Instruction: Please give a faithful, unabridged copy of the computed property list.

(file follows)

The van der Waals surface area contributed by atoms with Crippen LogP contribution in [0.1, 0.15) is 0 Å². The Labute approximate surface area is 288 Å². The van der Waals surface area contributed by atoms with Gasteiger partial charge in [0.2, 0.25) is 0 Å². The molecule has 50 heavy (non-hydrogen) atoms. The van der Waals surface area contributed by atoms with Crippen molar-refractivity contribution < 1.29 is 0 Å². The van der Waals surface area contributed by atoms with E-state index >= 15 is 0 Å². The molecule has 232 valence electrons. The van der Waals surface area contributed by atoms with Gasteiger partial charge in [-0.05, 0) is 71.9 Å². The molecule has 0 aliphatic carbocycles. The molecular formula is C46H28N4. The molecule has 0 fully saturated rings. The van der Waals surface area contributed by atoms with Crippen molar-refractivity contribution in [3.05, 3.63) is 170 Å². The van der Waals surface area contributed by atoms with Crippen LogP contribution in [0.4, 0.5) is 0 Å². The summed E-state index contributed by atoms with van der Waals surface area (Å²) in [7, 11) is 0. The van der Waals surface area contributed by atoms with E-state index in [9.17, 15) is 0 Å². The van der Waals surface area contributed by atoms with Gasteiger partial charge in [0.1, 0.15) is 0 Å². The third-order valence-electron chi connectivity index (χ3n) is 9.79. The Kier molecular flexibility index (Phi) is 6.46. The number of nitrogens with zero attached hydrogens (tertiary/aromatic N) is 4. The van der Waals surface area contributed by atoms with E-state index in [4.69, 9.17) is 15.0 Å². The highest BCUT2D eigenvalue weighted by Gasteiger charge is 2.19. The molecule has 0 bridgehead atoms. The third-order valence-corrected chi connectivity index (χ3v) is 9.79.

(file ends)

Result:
The van der Waals surface area contributed by atoms with Crippen LogP contribution in [0.1, 0.15) is 0 Å². The Labute approximate surface area is 288 Å². The van der Waals surface area contributed by atoms with Gasteiger partial charge in [0.2, 0.25) is 0 Å². The molecule has 50 heavy (non-hydrogen) atoms. The van der Waals surface area contributed by atoms with Crippen molar-refractivity contribution < 1.29 is 0 Å². The van der Waals surface area contributed by atoms with E-state index >= 15 is 0 Å². The molecule has 232 valence electrons. The van der Waals surface area contributed by atoms with Gasteiger partial charge in [-0.05, 0) is 71.9 Å². The molecule has 0 aliphatic carbocycles. The molecular formula is C46H28N4. The molecule has 0 fully saturated rings. The van der Waals surface area contributed by atoms with Crippen molar-refractivity contribution in [3.05, 3.63) is 170 Å². The van der Waals surface area contributed by atoms with Crippen LogP contribution in [0.4, 0.5) is 0 Å². The summed E-state index contributed by atoms with van der Waals surface area (Å²) in [7, 11) is 0. The van der Waals surface area contributed by atoms with E-state index in [9.17, 15) is 0 Å². The van der Waals surface area contributed by atoms with Gasteiger partial charge in [0.1, 0.15) is 0 Å². The third-order valence-electron chi connectivity index (χ3n) is 9.79. The Kier molecular flexibility index (Phi) is 6.46. The number of nitrogens with zero attached hydrogens (tertiary/aromatic N) is 4. The van der Waals surface area contributed by atoms with E-state index in [4.69, 9.17) is 15.0 Å². The highest BCUT2D eigenvalue weighted by Gasteiger charge is 2.19. The molecule has 0 bridgehead atoms. The third-order valence-corrected chi connectivity index (χ3v) is 9.79.